The overall assessment was based on the responses to individual domains. If one or more individual domains were assessed as having a high risk of bias, the overall score was rated as high risk of bias. The overall risk of bias was considered low only if all components were rated as having a low risk of bias. The risk of bias for all other studies was rated as unclear.

Two reviewers independently assessed the risk of bias of the studies and resolved discrepancies through consensus. A priori decision rules were developed regarding application of the risk of bias tool and pilot tested on a sample of trials.

Data Analysis

The following assumptions were made and the following imputations were performed to transform reported data into the form required for analysis. Data from graphs were extracted using the measurement tool of Adobe Acrobat 9 Pro (Adobe Systems Inc., California, U.S.) when data were not reported in text or tables. If necessary, means were approximated by medians, and 95% confidence intervals (CI) were used to calculate approximate standard deviations. We calculated p-values when they were not reported. Change from baseline data were used wherever possible for continuous outcomes. As needed, change from baseline was calculated for studies that reported baseline and endpoint data, and a correlation of 0.5 was used to calculate the appropriate standard deviation.31 Where change from baseline could not be calculated, we used the reported endpoint data. One study32 used a cross-over design; however, there was no washout period between administrations of the interventions, so only the first period data were used.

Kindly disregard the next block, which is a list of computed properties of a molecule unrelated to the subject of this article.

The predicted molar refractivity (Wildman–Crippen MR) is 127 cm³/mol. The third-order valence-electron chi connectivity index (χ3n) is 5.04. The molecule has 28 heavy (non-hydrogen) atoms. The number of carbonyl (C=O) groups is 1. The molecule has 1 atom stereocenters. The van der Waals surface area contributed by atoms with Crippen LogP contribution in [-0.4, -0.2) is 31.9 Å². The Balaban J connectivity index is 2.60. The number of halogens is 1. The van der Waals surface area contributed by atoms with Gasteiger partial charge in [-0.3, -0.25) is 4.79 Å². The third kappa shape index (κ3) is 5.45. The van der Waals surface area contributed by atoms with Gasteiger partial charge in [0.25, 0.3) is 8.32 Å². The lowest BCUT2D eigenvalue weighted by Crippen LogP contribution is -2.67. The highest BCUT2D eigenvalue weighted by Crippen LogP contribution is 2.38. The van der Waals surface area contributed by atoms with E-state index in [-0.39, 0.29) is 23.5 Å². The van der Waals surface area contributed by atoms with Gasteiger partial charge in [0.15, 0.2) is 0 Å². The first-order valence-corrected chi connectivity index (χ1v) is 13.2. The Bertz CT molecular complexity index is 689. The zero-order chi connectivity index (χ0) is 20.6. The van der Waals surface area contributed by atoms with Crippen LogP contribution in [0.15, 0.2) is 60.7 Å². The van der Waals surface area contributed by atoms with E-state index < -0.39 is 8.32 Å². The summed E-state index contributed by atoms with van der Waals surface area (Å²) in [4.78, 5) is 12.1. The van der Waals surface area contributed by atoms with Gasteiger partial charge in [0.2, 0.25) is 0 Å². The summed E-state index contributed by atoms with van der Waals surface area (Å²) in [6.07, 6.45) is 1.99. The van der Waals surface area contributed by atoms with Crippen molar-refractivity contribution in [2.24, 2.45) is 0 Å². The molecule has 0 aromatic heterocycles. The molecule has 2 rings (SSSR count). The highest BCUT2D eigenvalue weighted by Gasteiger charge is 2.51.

The majority of studies used the VAS to assess pain. When pain scores were reported in any format other than VAS (mm), they were converted to VAS (mm) by multiplying results by a conversion factor. While using a standardized mean difference (SMD) is an alternative approach to dealing with varying scales across a single outcome, we chose the more direct conversion for two reasons. First, we believe that using VAS as a common scale would be less confusing than the “effect size” or SMD units of standard deviation. Second, since all pain scales used in the studies were subjective and numerical and anchored by severe and none (zero) extremes, a simple conversion to a 100 point scale was felt to be more consistent than a conversion using standard deviations when dealing with differences in pain among intervention groups.